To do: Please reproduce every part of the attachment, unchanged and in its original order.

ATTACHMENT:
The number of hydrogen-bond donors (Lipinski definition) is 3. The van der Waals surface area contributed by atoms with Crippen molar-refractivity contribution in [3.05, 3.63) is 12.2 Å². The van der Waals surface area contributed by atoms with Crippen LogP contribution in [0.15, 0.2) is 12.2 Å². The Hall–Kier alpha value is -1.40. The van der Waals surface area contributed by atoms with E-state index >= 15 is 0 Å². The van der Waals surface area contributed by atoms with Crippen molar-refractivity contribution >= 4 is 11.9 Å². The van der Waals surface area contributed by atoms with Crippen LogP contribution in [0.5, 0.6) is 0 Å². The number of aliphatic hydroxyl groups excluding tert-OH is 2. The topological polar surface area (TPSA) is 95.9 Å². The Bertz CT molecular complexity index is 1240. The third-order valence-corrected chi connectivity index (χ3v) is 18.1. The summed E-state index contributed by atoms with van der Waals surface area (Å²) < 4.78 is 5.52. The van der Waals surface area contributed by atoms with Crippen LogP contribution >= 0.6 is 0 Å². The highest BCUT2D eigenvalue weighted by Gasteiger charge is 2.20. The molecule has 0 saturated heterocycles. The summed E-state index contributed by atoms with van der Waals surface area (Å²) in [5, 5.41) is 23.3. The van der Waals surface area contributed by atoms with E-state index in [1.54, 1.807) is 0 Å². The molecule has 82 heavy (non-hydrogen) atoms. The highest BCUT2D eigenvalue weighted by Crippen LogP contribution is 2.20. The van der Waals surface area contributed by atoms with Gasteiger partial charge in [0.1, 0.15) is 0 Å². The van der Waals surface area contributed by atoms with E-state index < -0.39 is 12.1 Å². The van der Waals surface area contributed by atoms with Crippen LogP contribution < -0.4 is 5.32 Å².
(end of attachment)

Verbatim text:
The number of hydrogen-bond donors (Lipinski definition) is 3. The van der Waals surface area contributed by atoms with Crippen molar-refractivity contribution in [3.05, 3.63) is 12.2 Å². The van der Waals surface area contributed by atoms with Crippen LogP contribution in [0.15, 0.2) is 12.2 Å². The Hall–Kier alpha value is -1.40. The van der Waals surface area contributed by atoms with E-state index >= 15 is 0 Å². The van der Waals surface area contributed by atoms with Crippen molar-refractivity contribution >= 4 is 11.9 Å². The van der Waals surface area contributed by atoms with Crippen LogP contribution in [0.5, 0.6) is 0 Å². The number of aliphatic hydroxyl groups excluding tert-OH is 2. The topological polar surface area (TPSA) is 95.9 Å². The Bertz CT molecular complexity index is 1240. The third-order valence-corrected chi connectivity index (χ3v) is 18.1. The summed E-state index contributed by atoms with van der Waals surface area (Å²) < 4.78 is 5.52. The van der Waals surface area contributed by atoms with Crippen LogP contribution >= 0.6 is 0 Å². The highest BCUT2D eigenvalue weighted by Gasteiger charge is 2.20. The molecule has 0 saturated heterocycles. The summed E-state index contributed by atoms with van der Waals surface area (Å²) in [5, 5.41) is 23.3. The van der Waals surface area contributed by atoms with E-state index in [1.54, 1.807) is 0 Å². The molecule has 82 heavy (non-hydrogen) atoms. The highest BCUT2D eigenvalue weighted by Crippen LogP contribution is 2.20. The van der Waals surface area contributed by atoms with Gasteiger partial charge in [0.1, 0.15) is 0 Å². The van der Waals surface area contributed by atoms with E-state index < -0.39 is 12.1 Å². The van der Waals surface area contributed by atoms with Crippen LogP contribution < -0.4 is 5.32 Å².